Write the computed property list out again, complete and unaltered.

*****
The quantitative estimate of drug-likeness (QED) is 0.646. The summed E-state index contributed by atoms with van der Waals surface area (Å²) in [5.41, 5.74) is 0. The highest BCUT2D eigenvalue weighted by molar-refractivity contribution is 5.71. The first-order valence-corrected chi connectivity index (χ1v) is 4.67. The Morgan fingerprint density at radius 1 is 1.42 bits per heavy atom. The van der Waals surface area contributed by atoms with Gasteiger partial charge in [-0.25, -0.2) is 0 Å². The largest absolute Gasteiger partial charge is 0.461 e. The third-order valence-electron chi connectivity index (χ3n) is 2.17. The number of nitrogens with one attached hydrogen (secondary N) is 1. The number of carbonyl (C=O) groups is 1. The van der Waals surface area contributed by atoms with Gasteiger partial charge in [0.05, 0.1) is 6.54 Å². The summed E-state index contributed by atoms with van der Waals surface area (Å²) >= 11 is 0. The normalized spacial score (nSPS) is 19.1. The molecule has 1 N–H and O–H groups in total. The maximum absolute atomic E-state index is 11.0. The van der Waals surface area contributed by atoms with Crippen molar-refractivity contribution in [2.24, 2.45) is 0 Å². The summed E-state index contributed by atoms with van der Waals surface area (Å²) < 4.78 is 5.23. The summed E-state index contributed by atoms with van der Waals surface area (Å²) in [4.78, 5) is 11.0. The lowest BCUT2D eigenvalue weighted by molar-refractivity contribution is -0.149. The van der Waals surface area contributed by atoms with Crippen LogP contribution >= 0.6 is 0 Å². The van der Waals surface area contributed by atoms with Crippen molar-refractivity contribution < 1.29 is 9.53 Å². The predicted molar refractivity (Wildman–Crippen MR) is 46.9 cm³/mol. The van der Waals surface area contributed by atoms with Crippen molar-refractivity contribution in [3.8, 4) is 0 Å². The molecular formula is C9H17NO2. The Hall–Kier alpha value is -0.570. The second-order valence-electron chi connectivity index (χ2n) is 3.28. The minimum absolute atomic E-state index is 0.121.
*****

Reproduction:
The quantitative estimate of drug-likeness (QED) is 0.646. The summed E-state index contributed by atoms with van der Waals surface area (Å²) in [5.41, 5.74) is 0. The highest BCUT2D eigenvalue weighted by molar-refractivity contribution is 5.71. The first-order valence-corrected chi connectivity index (χ1v) is 4.67. The Morgan fingerprint density at radius 1 is 1.42 bits per heavy atom. The van der Waals surface area contributed by atoms with Gasteiger partial charge in [-0.25, -0.2) is 0 Å². The largest absolute Gasteiger partial charge is 0.461 e. The third-order valence-electron chi connectivity index (χ3n) is 2.17. The number of nitrogens with one attached hydrogen (secondary N) is 1. The number of carbonyl (C=O) groups is 1. The van der Waals surface area contributed by atoms with Gasteiger partial charge in [0.05, 0.1) is 6.54 Å². The summed E-state index contributed by atoms with van der Waals surface area (Å²) >= 11 is 0. The normalized spacial score (nSPS) is 19.1. The molecule has 1 N–H and O–H groups in total. The maximum absolute atomic E-state index is 11.0. The van der Waals surface area contributed by atoms with Crippen molar-refractivity contribution in [2.24, 2.45) is 0 Å². The summed E-state index contributed by atoms with van der Waals surface area (Å²) < 4.78 is 5.23. The summed E-state index contributed by atoms with van der Waals surface area (Å²) in [4.78, 5) is 11.0. The lowest BCUT2D eigenvalue weighted by molar-refractivity contribution is -0.149. The van der Waals surface area contributed by atoms with Crippen LogP contribution >= 0.6 is 0 Å². The van der Waals surface area contributed by atoms with Crippen molar-refractivity contribution < 1.29 is 9.53 Å². The predicted molar refractivity (Wildman–Crippen MR) is 46.9 cm³/mol. The van der Waals surface area contributed by atoms with Crippen molar-refractivity contribution in [3.8, 4) is 0 Å². The molecular formula is C9H17NO2. The Hall–Kier alpha value is -0.570. The second-order valence-electron chi connectivity index (χ2n) is 3.28. The minimum absolute atomic E-state index is 0.121.